[nagdu] your thoughts on this

Tami Jarvis tami at poodlemutt.com
Tue Sep 17 16:01:08 UTC 2013

Good question. Honestly, if you don't know the dog and don't know how to 
read body language, there are times you can't tell. Well, and people who 
are afraid of dogs will see aggression in anything. People who don't 
know dogs will be scared of things that people who do know dogs will see 
as amusing play or excitement displays.

So the hard and fast rule about lunging, snapping, snarling, barking, 
growling turns out not always as easy as it sounds. One person sees the 
dog moving forward to give a friendly greeting, maybe even straining 
against the leash, but just trying to be friendly. Another person sees 
an attack lunge. One person hears a greeting "woof." Another person 
hears Cujo. This is why it would be so great if the dogs really were as 
perfect as advertised in their public behavior. It's embarrassing enough 
if your dog does something doggy, but there will be a variety of 
perceptions and responses all around while you're dealing with the dog, 
or even after you've reminded the dog to be perfect and it is again. Sigh.

A temperament test by some designated expert might be a useful tool in 
case things get ugly in a situation where someone has complained about 
aggression. With a program-trained dog, that testing will have been done 
probably at several points during the dog's raising and training. So 
that's a plus. It would be nice if the handler's judgment carried enough 
weight, but if someone is complaining and an authority figure is caught 
in the middle, then having an expert to pull out of your pocket is 
awfully convenient.

Anyway, there's not necessarily a hard and fast rule. I mean, we all 
know those sorts of behaviors are inappropriate, and we know aggression 
is a deal-breaker. But some of the inappropriate behaviors don't 
necessarily mean an aggressive temperament, so then those can be dealt 
with behaviorally in many cases. If the dog still can't manage too much 
excitement and learn to manage its behavior, then that is a problem, 
too, but a different one than real aggression.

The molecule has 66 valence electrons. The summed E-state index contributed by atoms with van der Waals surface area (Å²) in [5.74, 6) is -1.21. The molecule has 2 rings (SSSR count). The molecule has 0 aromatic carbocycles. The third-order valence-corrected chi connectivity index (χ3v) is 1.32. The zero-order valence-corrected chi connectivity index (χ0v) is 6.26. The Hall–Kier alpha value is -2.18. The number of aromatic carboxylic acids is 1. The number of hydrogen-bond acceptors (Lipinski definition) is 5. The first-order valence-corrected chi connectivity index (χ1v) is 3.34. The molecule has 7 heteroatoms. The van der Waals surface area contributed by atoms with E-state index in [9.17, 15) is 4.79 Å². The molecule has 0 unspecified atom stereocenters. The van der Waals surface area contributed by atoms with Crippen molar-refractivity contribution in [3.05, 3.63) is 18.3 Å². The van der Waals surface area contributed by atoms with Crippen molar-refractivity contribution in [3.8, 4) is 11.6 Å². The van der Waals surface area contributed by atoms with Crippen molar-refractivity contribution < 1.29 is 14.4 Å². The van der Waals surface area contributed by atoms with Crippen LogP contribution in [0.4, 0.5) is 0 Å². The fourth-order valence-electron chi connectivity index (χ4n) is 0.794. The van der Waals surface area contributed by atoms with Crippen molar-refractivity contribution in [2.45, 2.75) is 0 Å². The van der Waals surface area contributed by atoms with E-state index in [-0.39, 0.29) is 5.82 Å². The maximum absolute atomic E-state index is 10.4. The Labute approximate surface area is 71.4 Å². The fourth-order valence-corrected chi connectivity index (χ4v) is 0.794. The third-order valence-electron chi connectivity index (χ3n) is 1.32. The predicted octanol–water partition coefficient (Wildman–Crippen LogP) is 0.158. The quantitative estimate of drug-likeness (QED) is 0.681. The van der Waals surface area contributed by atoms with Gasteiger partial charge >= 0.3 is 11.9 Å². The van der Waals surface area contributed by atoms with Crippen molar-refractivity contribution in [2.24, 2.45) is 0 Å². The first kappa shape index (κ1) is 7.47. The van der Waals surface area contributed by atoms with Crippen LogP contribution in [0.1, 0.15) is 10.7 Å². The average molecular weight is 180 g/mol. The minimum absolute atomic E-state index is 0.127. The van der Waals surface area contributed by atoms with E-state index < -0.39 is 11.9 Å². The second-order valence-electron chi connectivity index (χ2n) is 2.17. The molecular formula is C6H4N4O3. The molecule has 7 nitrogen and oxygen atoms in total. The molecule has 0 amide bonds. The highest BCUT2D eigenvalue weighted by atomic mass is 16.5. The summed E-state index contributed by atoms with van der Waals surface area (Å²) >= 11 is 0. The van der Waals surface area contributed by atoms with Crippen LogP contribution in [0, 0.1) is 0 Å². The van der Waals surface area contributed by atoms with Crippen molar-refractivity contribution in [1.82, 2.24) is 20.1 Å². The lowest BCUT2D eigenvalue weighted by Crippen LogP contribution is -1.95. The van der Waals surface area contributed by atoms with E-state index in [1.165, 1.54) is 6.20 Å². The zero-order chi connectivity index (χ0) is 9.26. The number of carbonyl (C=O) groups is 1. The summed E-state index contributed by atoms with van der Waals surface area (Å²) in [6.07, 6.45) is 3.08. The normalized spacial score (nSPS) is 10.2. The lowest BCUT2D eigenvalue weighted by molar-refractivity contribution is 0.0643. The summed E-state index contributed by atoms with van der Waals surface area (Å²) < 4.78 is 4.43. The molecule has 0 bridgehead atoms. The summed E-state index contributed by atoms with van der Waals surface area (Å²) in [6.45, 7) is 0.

On 09/17/2013 05:58 AM, Star Gazer wrote:
> This does make me wonder if there are define standards on "aggressive" v.
> "excited" behavior, and also who gets to be "The Decider" when something
> like this goes down.
> Anybody know?
> -----Original Message-----
> From: nagdu [mailto:nagdu-bounces at nfbnet.org] On Behalf Of Laura T
> Sent: Monday, September 16, 2013 4:55 PM
> To: nagdu at nfbnet.org
> Subject: [nagdu] your thoughts on this
> First I would like to say that I was surprised by the activity did not know
> it was going to be taking place second the quite place was the idea that the
> guide dog school came up with third the problem was Vegas got excited was
> not aggressive as the professor is letting on. Vegas was in his lets visit
> everyone mode that I am trying to break him of for the rest of the meeting
> that is why I was having trouble holding him back fourth this started
> because wen he got excited he scared someone who was afraid of dogs and she
> complained afterwards to the professor
> Laura L. Thompson
> _______________________________________________
> nagdu mailing list
> nagdu at nfbnet.org
> http://nfbnet.org/mailman/listinfo/nagdu_nfbnet.org
> To unsubscribe, change your list options or get your account info for nagdu:
> http://nfbnet.org/mailman/options/nagdu_nfbnet.org/pickrellrebecca%40gmail.c
> om
> _______________________________________________
> nagdu mailing list
> nagdu at nfbnet.org
> http://nfbnet.org/mailman/listinfo/nagdu_nfbnet.org
> To unsubscribe, change your list options or get your account info for nagdu:
> http://nfbnet.org/mailman/options/nagdu_nfbnet.org/tami%40poodlemutt.com

More information about the NAGDU mailing list